Justin Higgins, English and History

In “Global Warming: The Falsehood Coming to a Campus Near You” (9/28/09), Alan Moore presents a number of points that, from his perspective, not only disprove anthropogenic global warming, but even fundamental issues like the role of CO2. It’s worth looking at these points he raises in greater depth. First, Mr. Moore discusses the issue of sea levels rising to unsustainable levels because “the polar ice caps will melt.” He says that “the United Nations Intergovernmental Panel on Climate Change states that the rising sea levels may in fact be cyclical and there is no evidence that man contributes to these rising sea levels.”
In fact, the most recent assessment report from 2007 concludes that anthropogenic warming and sea level rise will continue to rise even if we stabilize greenhouse gas concentrations now, and that the probability that this is the result of natural processes alone is less than 5 percent. All of this can be read at The Intergovernal Panel on Climate Change’s “Climate Change 2007: The Physical Science Basis.” The IPCC report itself does not back up Mr. Moore’s claims about what they have stated.

Mr. Moore then continues by arguing that the melting of some glaciers is countered by the formation of glaciers elsewhere. I would direct him to the National Snow and Ice Data Centre at http://nsidc.org/ and their Glacial Balance page at http://nsidc.org/sotc/glacier_balance.html. Looking at the overall status of glaciers around the world does show an overall rate of glacier mass loss, meaning that there is not enough glacier formation elsewhere to counterbalance the glacier loss.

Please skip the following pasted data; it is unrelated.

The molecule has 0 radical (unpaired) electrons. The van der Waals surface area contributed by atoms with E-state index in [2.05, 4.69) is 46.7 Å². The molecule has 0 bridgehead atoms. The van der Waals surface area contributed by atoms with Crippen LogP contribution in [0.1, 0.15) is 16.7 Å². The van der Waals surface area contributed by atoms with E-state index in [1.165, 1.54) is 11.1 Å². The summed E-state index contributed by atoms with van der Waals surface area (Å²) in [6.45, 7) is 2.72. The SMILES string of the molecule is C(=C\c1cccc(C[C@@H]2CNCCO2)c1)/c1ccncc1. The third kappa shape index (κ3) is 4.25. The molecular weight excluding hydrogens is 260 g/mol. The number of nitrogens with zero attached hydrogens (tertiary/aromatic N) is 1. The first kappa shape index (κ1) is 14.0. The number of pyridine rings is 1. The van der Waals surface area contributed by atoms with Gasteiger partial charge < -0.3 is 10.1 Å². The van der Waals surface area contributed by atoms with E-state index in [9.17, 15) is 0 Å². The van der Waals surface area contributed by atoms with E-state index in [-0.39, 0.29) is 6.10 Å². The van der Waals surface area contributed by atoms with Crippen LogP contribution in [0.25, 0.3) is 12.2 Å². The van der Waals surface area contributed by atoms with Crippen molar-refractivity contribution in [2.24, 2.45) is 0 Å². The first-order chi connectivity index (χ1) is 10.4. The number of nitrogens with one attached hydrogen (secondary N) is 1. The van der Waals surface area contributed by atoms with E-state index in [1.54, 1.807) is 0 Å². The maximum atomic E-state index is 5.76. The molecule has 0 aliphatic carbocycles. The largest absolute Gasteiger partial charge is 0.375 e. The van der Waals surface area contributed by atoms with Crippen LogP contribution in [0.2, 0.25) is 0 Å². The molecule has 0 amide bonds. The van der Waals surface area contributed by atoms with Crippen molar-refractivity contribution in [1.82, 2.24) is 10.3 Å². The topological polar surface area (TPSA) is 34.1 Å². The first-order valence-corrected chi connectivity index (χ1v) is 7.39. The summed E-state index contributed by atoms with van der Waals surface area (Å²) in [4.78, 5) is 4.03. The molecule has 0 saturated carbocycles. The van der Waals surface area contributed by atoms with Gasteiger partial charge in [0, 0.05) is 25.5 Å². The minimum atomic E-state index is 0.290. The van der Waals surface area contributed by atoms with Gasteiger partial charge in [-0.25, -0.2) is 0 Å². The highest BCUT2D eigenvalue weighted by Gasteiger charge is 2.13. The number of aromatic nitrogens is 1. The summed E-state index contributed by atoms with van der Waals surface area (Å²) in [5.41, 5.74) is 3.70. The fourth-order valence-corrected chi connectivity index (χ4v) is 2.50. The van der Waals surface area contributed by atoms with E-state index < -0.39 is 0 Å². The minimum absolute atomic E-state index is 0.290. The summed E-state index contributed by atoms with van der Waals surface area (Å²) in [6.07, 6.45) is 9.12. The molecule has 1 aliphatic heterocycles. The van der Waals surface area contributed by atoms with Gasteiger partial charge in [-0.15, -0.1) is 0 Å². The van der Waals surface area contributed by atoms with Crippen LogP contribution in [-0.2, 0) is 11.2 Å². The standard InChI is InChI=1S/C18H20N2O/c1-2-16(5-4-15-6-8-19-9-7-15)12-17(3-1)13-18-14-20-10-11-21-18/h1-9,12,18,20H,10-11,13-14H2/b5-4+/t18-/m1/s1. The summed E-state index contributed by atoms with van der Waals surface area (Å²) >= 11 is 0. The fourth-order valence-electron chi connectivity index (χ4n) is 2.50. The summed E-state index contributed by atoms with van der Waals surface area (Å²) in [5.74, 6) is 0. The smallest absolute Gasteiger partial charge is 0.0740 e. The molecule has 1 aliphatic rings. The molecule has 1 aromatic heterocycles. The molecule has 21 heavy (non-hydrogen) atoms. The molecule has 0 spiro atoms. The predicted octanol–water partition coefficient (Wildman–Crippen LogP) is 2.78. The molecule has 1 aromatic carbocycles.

He then raises the point that “Greenland was once fertile for farming”, which seems like a distortion at best. Aside from some of the historical problems with this claim (i.e. Erik the Red naming the land Greenland to try and attract colonists), data shows that Greenland’s ice cap is hundreds of thousands of years old, and covers over 80 percent of the island. Most of the rest of Greenland is rock and permafrost.

Mr. Moore then brings up the fact that water is not created or destroyed. I’m not quite sure of the relevance of this point, as I’m not aware of a global warming supporters or skeptics arguing that water is “created or destroyed.” Either way, he uses this to segue into an experiment asking the reader to fill a cup with ice and then water and wait for it to melt, demonstrating that because of displacement, it won’t result in the water rising.